Right to left (reverse) shunts
These are rare. The most common cause is Tetralogy of Fallot (PS, a high VSD,
dextro-positioned and overriding aorta and right ventricular hypertrophy).
With either a right ventricular or non-selective injection, the left ventricle
and aorta are seen to fill (without prior filling of the left atrium) concurrently
with the right ventricle and pulmonary artery.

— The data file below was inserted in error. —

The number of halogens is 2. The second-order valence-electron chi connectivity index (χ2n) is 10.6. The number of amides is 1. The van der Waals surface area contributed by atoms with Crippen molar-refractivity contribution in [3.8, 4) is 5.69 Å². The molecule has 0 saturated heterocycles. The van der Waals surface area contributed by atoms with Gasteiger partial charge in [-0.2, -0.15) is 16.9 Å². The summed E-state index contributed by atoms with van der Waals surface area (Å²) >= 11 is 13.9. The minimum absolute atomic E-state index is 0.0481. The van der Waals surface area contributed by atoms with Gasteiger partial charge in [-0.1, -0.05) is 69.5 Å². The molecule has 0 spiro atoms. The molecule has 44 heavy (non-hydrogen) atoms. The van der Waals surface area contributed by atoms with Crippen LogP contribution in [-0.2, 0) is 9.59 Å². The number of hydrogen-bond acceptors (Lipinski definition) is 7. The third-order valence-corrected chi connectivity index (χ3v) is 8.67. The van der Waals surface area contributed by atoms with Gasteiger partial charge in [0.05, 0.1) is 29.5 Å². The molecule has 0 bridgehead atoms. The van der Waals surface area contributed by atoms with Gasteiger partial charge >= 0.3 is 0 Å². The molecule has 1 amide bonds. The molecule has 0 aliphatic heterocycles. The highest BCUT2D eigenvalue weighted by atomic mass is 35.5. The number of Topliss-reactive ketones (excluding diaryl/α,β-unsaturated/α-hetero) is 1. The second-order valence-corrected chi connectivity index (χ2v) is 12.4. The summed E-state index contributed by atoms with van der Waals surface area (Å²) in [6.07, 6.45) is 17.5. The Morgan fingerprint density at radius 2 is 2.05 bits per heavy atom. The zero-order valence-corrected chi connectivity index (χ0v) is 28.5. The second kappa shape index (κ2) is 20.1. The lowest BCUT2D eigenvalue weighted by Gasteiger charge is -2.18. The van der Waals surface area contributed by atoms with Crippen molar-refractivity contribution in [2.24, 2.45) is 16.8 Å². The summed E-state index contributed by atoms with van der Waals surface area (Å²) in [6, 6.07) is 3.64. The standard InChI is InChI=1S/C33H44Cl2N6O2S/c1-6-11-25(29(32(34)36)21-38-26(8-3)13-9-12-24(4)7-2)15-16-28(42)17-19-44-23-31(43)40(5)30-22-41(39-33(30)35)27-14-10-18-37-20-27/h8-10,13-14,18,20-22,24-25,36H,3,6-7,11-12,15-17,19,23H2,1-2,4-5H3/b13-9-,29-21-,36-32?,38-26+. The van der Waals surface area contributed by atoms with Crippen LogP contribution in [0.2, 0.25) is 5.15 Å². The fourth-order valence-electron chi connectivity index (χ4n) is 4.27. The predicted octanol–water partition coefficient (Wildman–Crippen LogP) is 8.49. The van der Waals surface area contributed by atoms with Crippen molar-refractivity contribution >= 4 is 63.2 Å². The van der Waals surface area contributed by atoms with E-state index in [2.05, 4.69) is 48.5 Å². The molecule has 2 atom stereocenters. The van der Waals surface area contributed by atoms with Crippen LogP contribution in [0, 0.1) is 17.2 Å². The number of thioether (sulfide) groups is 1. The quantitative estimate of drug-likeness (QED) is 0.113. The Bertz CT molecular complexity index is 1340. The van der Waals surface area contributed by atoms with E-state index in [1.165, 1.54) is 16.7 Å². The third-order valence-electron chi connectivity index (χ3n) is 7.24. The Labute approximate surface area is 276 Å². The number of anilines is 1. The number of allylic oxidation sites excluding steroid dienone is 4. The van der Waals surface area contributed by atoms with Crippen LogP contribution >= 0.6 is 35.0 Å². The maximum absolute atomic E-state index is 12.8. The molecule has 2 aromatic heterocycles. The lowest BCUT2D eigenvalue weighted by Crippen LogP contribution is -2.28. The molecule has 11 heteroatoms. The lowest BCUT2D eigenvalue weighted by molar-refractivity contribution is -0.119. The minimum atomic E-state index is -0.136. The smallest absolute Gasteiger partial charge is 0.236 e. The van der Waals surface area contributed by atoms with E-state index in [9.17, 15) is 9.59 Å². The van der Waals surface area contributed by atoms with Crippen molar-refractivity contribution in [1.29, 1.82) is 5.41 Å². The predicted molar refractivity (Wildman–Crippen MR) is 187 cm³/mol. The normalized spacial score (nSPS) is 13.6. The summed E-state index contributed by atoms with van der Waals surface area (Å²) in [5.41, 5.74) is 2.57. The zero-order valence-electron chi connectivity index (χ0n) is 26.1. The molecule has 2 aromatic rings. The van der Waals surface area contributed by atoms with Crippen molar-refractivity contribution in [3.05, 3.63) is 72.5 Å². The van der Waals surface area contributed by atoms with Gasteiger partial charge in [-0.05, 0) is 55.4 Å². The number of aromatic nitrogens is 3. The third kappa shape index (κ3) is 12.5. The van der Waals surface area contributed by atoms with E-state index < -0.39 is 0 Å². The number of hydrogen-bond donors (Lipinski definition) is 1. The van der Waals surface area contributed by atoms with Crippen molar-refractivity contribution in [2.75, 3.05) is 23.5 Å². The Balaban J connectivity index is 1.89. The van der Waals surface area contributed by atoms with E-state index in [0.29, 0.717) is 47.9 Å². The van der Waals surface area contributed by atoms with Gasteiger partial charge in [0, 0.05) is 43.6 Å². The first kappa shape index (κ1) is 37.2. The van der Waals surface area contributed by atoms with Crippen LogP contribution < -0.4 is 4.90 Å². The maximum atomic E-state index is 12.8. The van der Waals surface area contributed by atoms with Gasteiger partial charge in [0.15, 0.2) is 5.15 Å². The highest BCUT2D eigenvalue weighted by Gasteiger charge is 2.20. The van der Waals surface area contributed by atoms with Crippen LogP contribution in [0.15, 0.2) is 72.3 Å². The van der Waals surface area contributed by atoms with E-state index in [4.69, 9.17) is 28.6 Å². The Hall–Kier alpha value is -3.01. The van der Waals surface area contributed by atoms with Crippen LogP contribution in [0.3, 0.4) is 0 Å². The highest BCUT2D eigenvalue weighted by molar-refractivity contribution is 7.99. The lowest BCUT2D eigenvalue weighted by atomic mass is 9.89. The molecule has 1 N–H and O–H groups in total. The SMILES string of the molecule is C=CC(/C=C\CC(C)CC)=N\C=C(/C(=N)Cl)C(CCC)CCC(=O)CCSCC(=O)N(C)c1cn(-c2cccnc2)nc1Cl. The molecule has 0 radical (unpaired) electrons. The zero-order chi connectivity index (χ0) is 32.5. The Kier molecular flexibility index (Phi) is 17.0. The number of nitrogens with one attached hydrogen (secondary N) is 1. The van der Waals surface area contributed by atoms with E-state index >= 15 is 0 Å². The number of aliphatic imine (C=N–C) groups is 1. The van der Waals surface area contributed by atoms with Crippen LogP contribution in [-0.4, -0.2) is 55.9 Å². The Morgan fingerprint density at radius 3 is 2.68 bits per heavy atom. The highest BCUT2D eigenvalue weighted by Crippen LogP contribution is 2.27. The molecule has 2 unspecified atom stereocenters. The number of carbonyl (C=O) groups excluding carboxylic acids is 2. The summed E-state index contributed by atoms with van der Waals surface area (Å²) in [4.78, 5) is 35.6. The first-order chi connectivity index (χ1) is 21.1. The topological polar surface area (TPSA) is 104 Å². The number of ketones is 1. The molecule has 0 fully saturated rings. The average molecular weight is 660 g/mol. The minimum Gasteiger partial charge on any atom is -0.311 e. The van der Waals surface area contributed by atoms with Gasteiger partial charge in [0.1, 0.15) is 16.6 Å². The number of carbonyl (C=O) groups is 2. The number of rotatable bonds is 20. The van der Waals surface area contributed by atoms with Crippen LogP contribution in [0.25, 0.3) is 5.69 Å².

A jet of contrast agent may be seen across the shunt.
Reverse shunting may occur with a septal defect or a PDA in which pulmonary hypertension
develops; in such circumstances the right ventricular pressure exceeds the left
and the shunt reverses.
Premature filling of the left side will be seen and the pulmonary arteries may
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